It was not a particularly challenging scene to photograph. I wanted to include the lettering as the environment within which these urban raptors lived their lives, so I set up the Canon 5d3 with long telephoto on a tripod and trained it on the side of the hotel. I would need to use the perspective control tools in Lightroom to try to disguise the upwards angle at which the images were taken, so I zoomed out a fair way to allow for the cropping that would come with it.  I also needed to remember that the meter reading would need to be over-ridden to account for the largely white subject matter – in this case by about one stop, although had the side of the building been lit by the sun at least two stops would have been required. Probably the most important thing I needed was a great deal of patience, and in this case, by the side of the Derby inner ring-road – a slightly thicker skin than normal.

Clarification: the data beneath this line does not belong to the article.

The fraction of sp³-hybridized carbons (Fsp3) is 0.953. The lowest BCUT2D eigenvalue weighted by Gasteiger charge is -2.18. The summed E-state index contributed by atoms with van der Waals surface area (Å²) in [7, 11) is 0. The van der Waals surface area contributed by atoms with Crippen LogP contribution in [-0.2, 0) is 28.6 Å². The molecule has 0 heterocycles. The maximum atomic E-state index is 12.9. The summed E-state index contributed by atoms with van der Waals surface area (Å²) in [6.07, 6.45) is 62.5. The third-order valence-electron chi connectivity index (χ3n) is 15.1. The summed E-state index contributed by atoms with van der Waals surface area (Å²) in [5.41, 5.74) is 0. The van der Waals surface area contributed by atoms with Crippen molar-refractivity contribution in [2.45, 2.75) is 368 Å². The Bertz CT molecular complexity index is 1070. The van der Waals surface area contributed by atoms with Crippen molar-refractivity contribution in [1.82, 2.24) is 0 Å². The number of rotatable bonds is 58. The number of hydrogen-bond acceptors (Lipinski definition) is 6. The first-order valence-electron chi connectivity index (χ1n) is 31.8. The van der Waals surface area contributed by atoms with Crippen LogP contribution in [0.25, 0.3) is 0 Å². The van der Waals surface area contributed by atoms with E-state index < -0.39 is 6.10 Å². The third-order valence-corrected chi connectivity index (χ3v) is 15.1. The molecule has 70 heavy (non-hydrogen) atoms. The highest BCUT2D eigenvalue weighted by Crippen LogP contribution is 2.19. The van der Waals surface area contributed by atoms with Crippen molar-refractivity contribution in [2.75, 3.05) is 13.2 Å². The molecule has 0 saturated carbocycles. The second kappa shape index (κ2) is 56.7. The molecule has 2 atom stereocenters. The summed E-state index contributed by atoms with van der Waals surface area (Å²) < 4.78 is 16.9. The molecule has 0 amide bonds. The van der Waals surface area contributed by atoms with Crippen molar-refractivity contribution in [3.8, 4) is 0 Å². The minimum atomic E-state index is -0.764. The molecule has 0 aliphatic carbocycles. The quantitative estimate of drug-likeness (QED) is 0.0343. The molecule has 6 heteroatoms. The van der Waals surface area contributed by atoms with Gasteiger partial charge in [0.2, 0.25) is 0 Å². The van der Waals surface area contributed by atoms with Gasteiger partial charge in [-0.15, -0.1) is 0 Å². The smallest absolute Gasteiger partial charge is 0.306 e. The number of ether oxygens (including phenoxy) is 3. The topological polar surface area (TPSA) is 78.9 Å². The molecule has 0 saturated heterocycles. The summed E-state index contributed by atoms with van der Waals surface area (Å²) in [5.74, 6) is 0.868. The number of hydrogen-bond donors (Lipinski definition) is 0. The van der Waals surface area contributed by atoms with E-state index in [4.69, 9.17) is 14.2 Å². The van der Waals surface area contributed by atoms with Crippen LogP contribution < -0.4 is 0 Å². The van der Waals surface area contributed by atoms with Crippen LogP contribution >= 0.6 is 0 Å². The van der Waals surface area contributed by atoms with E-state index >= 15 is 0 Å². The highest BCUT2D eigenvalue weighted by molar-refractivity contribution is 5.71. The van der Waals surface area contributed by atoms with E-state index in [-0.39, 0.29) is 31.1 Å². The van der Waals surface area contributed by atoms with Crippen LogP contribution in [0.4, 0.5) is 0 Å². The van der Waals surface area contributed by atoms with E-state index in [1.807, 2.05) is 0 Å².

Postscript:

For information on the Derby Cathedral Peregrine Project, click  here

 

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Close to perfection – photographing puffins on Skomer

Puffins at the Wick, Skomer Island
Puffins at the Wick, Skomer Island
On Tuesday I took the boat over to Skomer Island to photograph puffins. It wasn’t my first visit but this time the intention was to photograph them within the landscape. It is easy – all too easy, really – to get frame-filling close-ups of these approachable and entirely charming little creatures. The discipline for me would be to stand back and let the landscape speak as well.